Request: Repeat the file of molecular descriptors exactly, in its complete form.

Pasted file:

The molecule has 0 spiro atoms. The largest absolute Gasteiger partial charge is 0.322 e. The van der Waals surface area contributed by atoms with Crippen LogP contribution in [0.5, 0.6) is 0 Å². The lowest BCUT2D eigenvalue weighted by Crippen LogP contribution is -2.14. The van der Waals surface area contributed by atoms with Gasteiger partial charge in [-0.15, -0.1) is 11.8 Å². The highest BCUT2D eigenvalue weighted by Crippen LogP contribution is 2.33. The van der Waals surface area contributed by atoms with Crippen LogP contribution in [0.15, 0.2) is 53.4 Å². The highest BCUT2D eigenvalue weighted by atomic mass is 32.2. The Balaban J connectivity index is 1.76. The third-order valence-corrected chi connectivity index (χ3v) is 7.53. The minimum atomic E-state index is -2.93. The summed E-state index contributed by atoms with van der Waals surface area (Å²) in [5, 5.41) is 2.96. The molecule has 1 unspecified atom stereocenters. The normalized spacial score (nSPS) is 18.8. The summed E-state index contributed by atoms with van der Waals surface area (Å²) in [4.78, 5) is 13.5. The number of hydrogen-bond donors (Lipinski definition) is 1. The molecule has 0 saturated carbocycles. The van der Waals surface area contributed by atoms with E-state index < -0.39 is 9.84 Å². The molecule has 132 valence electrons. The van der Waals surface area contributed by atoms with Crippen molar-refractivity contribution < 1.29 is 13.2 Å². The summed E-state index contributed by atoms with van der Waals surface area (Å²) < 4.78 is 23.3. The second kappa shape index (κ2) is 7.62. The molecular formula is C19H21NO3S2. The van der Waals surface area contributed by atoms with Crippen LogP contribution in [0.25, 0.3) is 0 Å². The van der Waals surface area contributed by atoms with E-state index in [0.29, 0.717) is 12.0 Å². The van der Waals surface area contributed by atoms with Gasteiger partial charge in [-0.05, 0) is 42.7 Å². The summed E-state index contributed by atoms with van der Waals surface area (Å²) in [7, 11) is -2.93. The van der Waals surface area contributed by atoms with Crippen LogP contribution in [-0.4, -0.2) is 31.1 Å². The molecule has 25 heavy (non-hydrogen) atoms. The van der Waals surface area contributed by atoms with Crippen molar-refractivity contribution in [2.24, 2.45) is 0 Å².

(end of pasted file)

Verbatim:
The molecule has 0 spiro atoms. The largest absolute Gasteiger partial charge is 0.322 e. The van der Waals surface area contributed by atoms with Crippen LogP contribution in [0.5, 0.6) is 0 Å². The lowest BCUT2D eigenvalue weighted by Crippen LogP contribution is -2.14. The van der Waals surface area contributed by atoms with Gasteiger partial charge in [-0.15, -0.1) is 11.8 Å². The highest BCUT2D eigenvalue weighted by Crippen LogP contribution is 2.33. The van der Waals surface area contributed by atoms with Crippen LogP contribution in [0.15, 0.2) is 53.4 Å². The highest BCUT2D eigenvalue weighted by atomic mass is 32.2. The Balaban J connectivity index is 1.76. The third-order valence-corrected chi connectivity index (χ3v) is 7.53. The minimum atomic E-state index is -2.93. The summed E-state index contributed by atoms with van der Waals surface area (Å²) in [5, 5.41) is 2.96. The molecule has 1 unspecified atom stereocenters. The normalized spacial score (nSPS) is 18.8. The summed E-state index contributed by atoms with van der Waals surface area (Å²) in [4.78, 5) is 13.5. The number of hydrogen-bond donors (Lipinski definition) is 1. The molecule has 0 saturated carbocycles. The van der Waals surface area contributed by atoms with E-state index < -0.39 is 9.84 Å². The molecule has 132 valence electrons. The van der Waals surface area contributed by atoms with Crippen molar-refractivity contribution < 1.29 is 13.2 Å². The summed E-state index contributed by atoms with van der Waals surface area (Å²) < 4.78 is 23.3. The second kappa shape index (κ2) is 7.62. The molecular formula is C19H21NO3S2. The van der Waals surface area contributed by atoms with Crippen LogP contribution in [0.25, 0.3) is 0 Å². The van der Waals surface area contributed by atoms with E-state index in [0.29, 0.717) is 12.0 Å². The van der Waals surface area contributed by atoms with Gasteiger partial charge in [-0.05, 0) is 42.7 Å². The summed E-state index contributed by atoms with van der Waals surface area (Å²) in [7, 11) is -2.93. The van der Waals surface area contributed by atoms with Crippen LogP contribution in [-0.4, -0.2) is 31.1 Å². The molecule has 25 heavy (non-hydrogen) atoms. The van der Waals surface area contributed by atoms with Crippen molar-refractivity contribution in [2.24, 2.45) is 0 Å².